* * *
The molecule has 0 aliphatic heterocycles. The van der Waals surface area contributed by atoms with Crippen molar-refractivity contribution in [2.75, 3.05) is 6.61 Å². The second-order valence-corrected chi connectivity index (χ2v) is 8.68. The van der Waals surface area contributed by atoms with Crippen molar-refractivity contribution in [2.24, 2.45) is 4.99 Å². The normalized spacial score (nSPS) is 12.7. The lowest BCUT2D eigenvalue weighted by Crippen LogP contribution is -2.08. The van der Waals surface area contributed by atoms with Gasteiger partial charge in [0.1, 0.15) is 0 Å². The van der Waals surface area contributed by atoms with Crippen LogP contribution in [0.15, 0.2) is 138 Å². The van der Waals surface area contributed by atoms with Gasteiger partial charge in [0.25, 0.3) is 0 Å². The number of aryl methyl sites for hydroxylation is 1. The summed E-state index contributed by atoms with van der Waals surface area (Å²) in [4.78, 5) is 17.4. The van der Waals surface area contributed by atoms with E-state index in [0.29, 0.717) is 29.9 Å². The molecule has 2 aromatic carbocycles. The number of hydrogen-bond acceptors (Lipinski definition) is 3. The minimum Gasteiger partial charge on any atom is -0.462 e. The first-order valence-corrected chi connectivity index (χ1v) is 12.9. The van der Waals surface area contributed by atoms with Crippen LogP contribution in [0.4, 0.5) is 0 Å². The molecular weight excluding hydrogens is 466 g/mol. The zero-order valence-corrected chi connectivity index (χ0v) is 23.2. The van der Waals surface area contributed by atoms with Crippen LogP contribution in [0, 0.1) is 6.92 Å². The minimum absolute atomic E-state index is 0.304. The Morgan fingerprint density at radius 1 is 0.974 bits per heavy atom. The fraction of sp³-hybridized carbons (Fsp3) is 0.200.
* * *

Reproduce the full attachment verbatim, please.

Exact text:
The molecule has 0 aliphatic heterocycles. The van der Waals surface area contributed by atoms with Crippen molar-refractivity contribution in [2.75, 3.05) is 6.61 Å². The second-order valence-corrected chi connectivity index (χ2v) is 8.68. The van der Waals surface area contributed by atoms with Crippen molar-refractivity contribution in [2.24, 2.45) is 4.99 Å². The normalized spacial score (nSPS) is 12.7. The lowest BCUT2D eigenvalue weighted by Crippen LogP contribution is -2.08. The van der Waals surface area contributed by atoms with Gasteiger partial charge in [0.1, 0.15) is 0 Å². The van der Waals surface area contributed by atoms with Crippen LogP contribution in [0.15, 0.2) is 138 Å². The van der Waals surface area contributed by atoms with Gasteiger partial charge in [0.25, 0.3) is 0 Å². The number of aryl methyl sites for hydroxylation is 1. The summed E-state index contributed by atoms with van der Waals surface area (Å²) in [4.78, 5) is 17.4. The van der Waals surface area contributed by atoms with E-state index in [0.29, 0.717) is 29.9 Å². The molecule has 2 aromatic carbocycles. The number of hydrogen-bond acceptors (Lipinski definition) is 3. The minimum Gasteiger partial charge on any atom is -0.462 e. The first-order valence-corrected chi connectivity index (χ1v) is 12.9. The van der Waals surface area contributed by atoms with Crippen LogP contribution in [0.4, 0.5) is 0 Å². The molecular weight excluding hydrogens is 466 g/mol. The zero-order valence-corrected chi connectivity index (χ0v) is 23.2. The van der Waals surface area contributed by atoms with Crippen LogP contribution in [0, 0.1) is 6.92 Å². The minimum absolute atomic E-state index is 0.304. The Morgan fingerprint density at radius 1 is 0.974 bits per heavy atom. The fraction of sp³-hybridized carbons (Fsp3) is 0.200.